Your nonprofit’s communications and marketing workload requires more staff members than you have now. So how do you make the case for growth?
Here are five approaches to consider.
Plan for Growth Now, Even Without an Agreement to Hire
Nonprofits often need to plan for hiring new staff over a couple of years, as they work the new position into the budget. But we are also seeing many instances where nonprofits are growing rapidly in response to a variety of external factors, including the pandemic and a renewed emphasis on social justice. With that rapid growth often comes additional investment in communications teams.
When you get word that growing your team is possible, BE PREPARED! We strongly recommend that you create a plan now for what another person (or two) would do. Project what kind of work products your organization can expect from that growth. Be ready with at least a basic job description for those new positions so you are prepared to jump quickly on any opportunities that come up.
If you wait until you are absolutely sure there is funding to begin your planning work, don’t be surprised when someone else in your organization swoops in and snags that funding for another purpose.
Emphasize the Return on Investment and What Becomes Possible with a Larger Team
What can your organization expect to happen if you expand your team? It’s usually some combination of
- creating more content (perhaps around new programming),
- increasing your communications frequency,
- adding new communications channels or more intensive strategies with existing ones,
- or reaching out to new audiences.
For more specifics about how these changes often roll out as teams grow, see Growing Your Communications Team: How Much More Work Can You Do?
In that post, I share how we see the workload and team expertise change with each additional full-time hire.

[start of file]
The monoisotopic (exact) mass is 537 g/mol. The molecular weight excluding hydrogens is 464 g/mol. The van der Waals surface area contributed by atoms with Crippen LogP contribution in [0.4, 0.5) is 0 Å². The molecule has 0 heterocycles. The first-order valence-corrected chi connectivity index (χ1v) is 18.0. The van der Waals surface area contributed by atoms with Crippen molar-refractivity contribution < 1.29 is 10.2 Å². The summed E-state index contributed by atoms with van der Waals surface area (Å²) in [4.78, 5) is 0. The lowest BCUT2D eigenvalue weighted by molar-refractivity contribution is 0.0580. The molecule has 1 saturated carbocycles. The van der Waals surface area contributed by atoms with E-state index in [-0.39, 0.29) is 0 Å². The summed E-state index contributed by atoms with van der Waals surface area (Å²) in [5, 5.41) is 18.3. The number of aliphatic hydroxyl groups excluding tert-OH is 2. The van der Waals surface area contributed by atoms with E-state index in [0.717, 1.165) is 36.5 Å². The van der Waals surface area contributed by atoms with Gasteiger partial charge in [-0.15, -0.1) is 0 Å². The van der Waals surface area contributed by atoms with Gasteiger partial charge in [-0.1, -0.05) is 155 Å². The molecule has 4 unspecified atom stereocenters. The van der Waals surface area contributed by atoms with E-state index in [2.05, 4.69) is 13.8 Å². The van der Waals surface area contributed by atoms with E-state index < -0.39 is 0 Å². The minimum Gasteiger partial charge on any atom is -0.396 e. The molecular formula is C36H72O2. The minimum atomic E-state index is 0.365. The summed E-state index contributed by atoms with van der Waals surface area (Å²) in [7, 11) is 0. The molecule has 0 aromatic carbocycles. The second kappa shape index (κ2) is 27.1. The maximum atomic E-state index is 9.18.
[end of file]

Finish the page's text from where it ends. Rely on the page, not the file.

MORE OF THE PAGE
Emphasize Workplace Wellness, Employee Satisfaction, and Preventing Burnout
If your nonprofit’s leadership cares about the wellbeing of its employees and is genuinely interested in building a happy, healthy workforce, then you may want to emphasize how growing the team will reduce the stress on you and prevent you from burning out and leaving. (Unfortunately, that is a big IF in the nonprofit sector.)
Few executive directors really understand the level of stress involved in nonprofit communications and marketing work. They woefully underestimate the time it takes to do good work and the increasingly technical nature of the job, which requires using numerous kinds of software every day. It’s important that you educate them about the realities of your work. Tell them what you need to be successful in your work and also to be satisfied as an employee.
Emphasize Creating Space and Time for Strategy
Overworked communicators are doing, doing, doing all the time. There is so much to do. But in all that activity, you crowd out the time you need to think, solve big problems, and be strategic. You need breathing room to do all of that. Growing the team will give you the capacity to make strategic decisions so that the “doing” has meaning and produces results.
Emphasize How Building Internal Capacity Creates CALM (Collaboration, Agility, Logic, and Methods)
If your organization is farming out a lot of pieces of the communications workload to freelancers, it may make sense to build some of that capacity in-house instead. There are certain situations where hiring outside expertise makes sense, but if you are outsourcing core communications functions, odds are that work is taking too long or isn’t quite on point. By bringing that work together in-house, you can create a level of focus, consistency, and expertise that is hard to reach with freelancers. That in turn results in better decisions and work products because it creates more opportunities for internal collaboration, agility, logical decision making, and smoother workflows and methods.
What’s worked for you in building your nonprofit’s communications team? We’d love to hear your experiences in the comments.